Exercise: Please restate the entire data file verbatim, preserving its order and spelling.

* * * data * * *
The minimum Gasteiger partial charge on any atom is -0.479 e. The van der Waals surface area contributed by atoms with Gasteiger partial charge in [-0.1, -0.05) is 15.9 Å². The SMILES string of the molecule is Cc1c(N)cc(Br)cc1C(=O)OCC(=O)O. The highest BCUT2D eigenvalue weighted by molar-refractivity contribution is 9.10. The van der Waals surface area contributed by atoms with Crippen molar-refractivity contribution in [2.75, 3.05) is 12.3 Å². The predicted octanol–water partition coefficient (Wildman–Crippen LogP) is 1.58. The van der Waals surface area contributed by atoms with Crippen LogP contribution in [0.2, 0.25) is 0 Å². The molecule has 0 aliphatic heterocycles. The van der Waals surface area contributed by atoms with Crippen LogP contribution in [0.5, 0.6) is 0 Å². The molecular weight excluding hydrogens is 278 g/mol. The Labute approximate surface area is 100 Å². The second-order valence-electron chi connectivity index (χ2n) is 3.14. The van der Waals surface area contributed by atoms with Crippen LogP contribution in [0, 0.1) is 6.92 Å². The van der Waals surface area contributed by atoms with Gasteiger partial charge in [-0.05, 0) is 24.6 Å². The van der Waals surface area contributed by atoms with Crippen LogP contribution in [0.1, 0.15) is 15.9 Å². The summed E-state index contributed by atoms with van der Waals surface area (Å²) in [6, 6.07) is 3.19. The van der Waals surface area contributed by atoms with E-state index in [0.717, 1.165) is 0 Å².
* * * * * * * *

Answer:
The minimum Gasteiger partial charge on any atom is -0.479 e. The van der Waals surface area contributed by atoms with Gasteiger partial charge in [-0.1, -0.05) is 15.9 Å². The SMILES string of the molecule is Cc1c(N)cc(Br)cc1C(=O)OCC(=O)O. The highest BCUT2D eigenvalue weighted by molar-refractivity contribution is 9.10. The van der Waals surface area contributed by atoms with Crippen molar-refractivity contribution in [2.75, 3.05) is 12.3 Å². The predicted octanol–water partition coefficient (Wildman–Crippen LogP) is 1.58. The van der Waals surface area contributed by atoms with Crippen LogP contribution in [0.2, 0.25) is 0 Å². The molecule has 0 aliphatic heterocycles. The van der Waals surface area contributed by atoms with Crippen LogP contribution in [0.5, 0.6) is 0 Å². The molecular weight excluding hydrogens is 278 g/mol. The Labute approximate surface area is 100 Å². The second-order valence-electron chi connectivity index (χ2n) is 3.14. The van der Waals surface area contributed by atoms with Crippen LogP contribution in [0, 0.1) is 6.92 Å². The van der Waals surface area contributed by atoms with Gasteiger partial charge in [-0.05, 0) is 24.6 Å². The van der Waals surface area contributed by atoms with Crippen LogP contribution in [0.1, 0.15) is 15.9 Å². The summed E-state index contributed by atoms with van der Waals surface area (Å²) in [6, 6.07) is 3.19. The van der Waals surface area contributed by atoms with E-state index in [0.717, 1.165) is 0 Å².